Different lenders have different rules covering the largest LTV they are willing to offer. In some cases, the age of the borrower will affect the maximum LTV lenders will consider, so while you may only be able to borrow 30% or so when you are in your 60s, you could borrow as much as 50%, possibly more, once you are in your 80s.
If you go for a home reversion plan you can sell as much as 100% of your home to the provider. However, you will not get that much money back. How much the lender offers you for its stake will depend on your age. The younger you are, the less you will get for the trade, so while a 65-year-old may only get 25% of the portion’s market value, a 90-year-old could get closer to 60%.
Is equity release safe?
The Financial Conduct Authority regulates equity release, so it is a legitimate form of borrowing.
There are other safeguards in place to protect people considering this type of loan. Firstly, most lenders only allow you to take out a product through an independent adviser who will consider your circumstances and guide you on whether equity release is a good idea and which lender and product is right for you.
What’s more, many lifetime mortgages provide a ‘no negative equity’ guarantee. This is really important as it means that your loan will be entirely paid off by the proceeds of the sale of your home after you die or head into care, even if the property has dramatically fallen in value. That should serve as some comfort as it means your loved ones won’t be pursued to pay off any outstanding debt from the equity release plan after you die.
In the case of home reversion plans you should get a lifetime lease to ensure you will never be forced out of your home.
Can I sell my house if I have an equity release product?
If your lender is a member of the Equity Release Council a lifetime mortgage should be portable, which means you can still move house. However, it can be complicated if you don’t have enough equity left in your existing home to fund the new purchase.
Your new property may also have to meet certain lender criteria – for example, not have a thatched roof.
If you repay a lifetime mortgage when you move home, you may have to pay an early repayment charge.
A home reversion plan should also be portable, however you may need to repay some of the money if you downsize to a cheaper property.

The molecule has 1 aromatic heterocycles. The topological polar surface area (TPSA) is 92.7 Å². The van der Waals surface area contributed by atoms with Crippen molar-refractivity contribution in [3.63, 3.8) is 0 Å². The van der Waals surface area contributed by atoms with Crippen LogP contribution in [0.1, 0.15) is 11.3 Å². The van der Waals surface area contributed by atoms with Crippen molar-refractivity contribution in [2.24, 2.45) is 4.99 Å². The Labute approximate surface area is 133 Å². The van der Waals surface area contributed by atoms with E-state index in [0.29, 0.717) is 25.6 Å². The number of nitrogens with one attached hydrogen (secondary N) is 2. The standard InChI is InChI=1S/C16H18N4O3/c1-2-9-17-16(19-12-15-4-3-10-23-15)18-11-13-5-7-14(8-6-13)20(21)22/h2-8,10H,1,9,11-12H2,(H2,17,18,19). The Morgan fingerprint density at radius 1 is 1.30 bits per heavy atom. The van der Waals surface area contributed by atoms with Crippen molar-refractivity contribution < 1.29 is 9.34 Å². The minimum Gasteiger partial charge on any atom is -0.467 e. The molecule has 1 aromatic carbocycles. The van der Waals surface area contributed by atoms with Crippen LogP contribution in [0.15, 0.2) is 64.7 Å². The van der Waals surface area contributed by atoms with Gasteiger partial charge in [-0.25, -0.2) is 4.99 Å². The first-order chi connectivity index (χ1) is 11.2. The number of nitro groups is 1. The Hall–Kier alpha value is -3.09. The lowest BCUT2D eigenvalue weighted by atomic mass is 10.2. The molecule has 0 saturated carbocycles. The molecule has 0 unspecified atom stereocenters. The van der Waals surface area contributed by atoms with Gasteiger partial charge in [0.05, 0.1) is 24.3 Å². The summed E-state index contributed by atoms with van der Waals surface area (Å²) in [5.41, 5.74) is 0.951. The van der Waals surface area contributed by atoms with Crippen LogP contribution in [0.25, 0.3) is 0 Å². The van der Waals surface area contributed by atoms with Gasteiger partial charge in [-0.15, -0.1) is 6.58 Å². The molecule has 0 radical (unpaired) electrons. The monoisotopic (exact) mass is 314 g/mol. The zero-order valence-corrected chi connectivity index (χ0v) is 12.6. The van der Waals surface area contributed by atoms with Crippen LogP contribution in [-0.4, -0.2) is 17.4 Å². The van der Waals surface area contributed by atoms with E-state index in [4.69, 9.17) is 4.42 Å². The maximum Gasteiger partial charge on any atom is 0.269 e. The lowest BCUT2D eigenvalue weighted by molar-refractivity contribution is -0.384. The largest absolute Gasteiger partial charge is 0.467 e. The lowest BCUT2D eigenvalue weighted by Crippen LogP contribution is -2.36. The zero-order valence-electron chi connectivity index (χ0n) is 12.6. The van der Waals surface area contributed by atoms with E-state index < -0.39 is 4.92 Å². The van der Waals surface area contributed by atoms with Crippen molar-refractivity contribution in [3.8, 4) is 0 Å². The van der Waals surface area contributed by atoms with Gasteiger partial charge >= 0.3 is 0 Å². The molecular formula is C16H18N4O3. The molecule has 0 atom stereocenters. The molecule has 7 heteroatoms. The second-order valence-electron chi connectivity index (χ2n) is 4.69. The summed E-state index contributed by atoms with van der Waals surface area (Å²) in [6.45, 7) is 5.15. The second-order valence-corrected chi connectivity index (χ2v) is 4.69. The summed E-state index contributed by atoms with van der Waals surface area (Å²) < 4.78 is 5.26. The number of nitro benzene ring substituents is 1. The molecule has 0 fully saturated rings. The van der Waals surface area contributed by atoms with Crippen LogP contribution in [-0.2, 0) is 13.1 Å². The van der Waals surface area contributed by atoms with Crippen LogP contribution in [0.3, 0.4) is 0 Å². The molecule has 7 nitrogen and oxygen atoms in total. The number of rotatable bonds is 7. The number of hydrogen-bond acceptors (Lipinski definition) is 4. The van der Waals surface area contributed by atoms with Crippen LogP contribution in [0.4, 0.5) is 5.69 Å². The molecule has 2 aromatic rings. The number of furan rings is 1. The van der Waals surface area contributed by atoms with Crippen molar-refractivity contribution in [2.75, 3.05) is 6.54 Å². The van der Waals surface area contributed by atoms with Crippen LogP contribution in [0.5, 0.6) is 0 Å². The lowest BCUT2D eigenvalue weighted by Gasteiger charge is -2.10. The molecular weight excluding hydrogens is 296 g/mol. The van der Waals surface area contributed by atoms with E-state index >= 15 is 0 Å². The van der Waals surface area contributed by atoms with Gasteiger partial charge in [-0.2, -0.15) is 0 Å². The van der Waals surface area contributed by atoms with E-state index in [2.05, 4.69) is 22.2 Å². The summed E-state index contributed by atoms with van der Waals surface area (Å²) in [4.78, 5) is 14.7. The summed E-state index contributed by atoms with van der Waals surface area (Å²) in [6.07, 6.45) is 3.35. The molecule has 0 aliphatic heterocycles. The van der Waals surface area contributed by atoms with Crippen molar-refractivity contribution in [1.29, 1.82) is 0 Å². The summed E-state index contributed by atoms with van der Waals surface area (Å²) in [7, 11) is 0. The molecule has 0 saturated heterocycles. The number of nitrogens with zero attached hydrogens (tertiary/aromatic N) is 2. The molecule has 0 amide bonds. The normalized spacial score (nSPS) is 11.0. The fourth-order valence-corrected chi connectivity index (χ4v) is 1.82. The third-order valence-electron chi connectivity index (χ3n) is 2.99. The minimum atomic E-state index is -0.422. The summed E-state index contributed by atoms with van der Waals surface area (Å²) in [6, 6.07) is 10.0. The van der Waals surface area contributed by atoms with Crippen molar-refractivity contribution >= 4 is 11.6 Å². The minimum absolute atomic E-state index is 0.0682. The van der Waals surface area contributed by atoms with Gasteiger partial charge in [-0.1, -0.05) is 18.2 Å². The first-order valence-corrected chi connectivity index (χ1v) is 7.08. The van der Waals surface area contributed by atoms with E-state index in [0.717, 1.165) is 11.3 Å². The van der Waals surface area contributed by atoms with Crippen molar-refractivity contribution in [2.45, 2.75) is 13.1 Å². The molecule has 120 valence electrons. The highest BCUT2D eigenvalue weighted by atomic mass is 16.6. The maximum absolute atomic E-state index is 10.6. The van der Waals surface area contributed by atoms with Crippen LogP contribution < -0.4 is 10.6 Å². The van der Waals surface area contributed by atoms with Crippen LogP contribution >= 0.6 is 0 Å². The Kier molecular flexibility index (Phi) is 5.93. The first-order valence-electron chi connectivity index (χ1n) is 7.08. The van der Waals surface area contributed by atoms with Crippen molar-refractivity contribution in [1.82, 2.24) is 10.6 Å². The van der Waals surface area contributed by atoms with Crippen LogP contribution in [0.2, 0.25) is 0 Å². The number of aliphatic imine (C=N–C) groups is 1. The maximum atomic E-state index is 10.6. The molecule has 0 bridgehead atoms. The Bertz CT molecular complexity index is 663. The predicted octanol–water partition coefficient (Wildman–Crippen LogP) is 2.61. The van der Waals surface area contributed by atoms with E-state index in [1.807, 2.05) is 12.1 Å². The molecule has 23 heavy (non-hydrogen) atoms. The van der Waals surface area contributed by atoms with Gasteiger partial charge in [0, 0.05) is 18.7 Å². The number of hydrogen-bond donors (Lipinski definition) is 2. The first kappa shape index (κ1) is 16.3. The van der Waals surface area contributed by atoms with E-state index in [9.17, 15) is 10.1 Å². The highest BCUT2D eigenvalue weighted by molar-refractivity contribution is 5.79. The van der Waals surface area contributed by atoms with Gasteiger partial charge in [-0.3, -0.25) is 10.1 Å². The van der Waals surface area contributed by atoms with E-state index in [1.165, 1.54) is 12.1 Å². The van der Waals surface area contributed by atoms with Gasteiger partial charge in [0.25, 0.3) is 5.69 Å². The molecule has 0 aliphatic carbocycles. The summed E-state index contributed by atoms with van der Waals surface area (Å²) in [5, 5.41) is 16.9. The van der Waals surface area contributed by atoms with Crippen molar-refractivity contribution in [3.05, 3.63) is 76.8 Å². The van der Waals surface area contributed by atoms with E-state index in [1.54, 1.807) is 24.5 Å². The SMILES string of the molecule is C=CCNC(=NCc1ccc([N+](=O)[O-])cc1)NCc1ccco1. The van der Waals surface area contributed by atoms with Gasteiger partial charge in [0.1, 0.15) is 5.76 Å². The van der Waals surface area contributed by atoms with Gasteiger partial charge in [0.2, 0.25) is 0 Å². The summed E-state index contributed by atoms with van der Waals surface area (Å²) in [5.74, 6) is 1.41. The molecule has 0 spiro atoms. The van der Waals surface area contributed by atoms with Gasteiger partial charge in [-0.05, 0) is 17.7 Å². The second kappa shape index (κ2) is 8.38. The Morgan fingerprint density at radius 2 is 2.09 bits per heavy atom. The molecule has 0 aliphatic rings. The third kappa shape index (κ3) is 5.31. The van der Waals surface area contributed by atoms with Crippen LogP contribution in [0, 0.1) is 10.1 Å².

» MORE: How to sell with equity release
Can I take out an equity release product while I still have a mortgage?
Again, different lenders will approach this in different ways. Some lenders make clear that they will only offer an equity release product to those with little to no mortgage outstanding, but other lenders may be happy to consider you if you still have a decent portion of your mortgage left to repay. However, whether you are using a lifetime mortgage or home reversion plan, it is likely to ask you to use the equity you release to repay your mortgage.
How else can I release equity from my home?
Equity release may not be your only option when it comes to unlocking some of the value of your property.
For example, you could remortgage for a higher amount than you currently owe. For example, if your property is worth £200,000 and you still have £50,000 left on the mortgage, then you might be able to remortgage for £100,000. This would mean you have essentially unlocked £50,000 of the equity you own in the property to use as you see fit.
Be warned, this will mean that your monthly mortgage repayments are higher, while you might also have to borrow at a higher interest rate, which will make your borrowing more costly. It’s also important to consider that some older borrowers find it difficult to pass the affordability tests lenders have in place for remortgage deals.
Another option is to sell your home and downsize to a cheaper property, though of course this does involve the upheaval of a house move. The costs of moving and finding a property that still meets your needs may also mean you don’t get to release as much as you expect.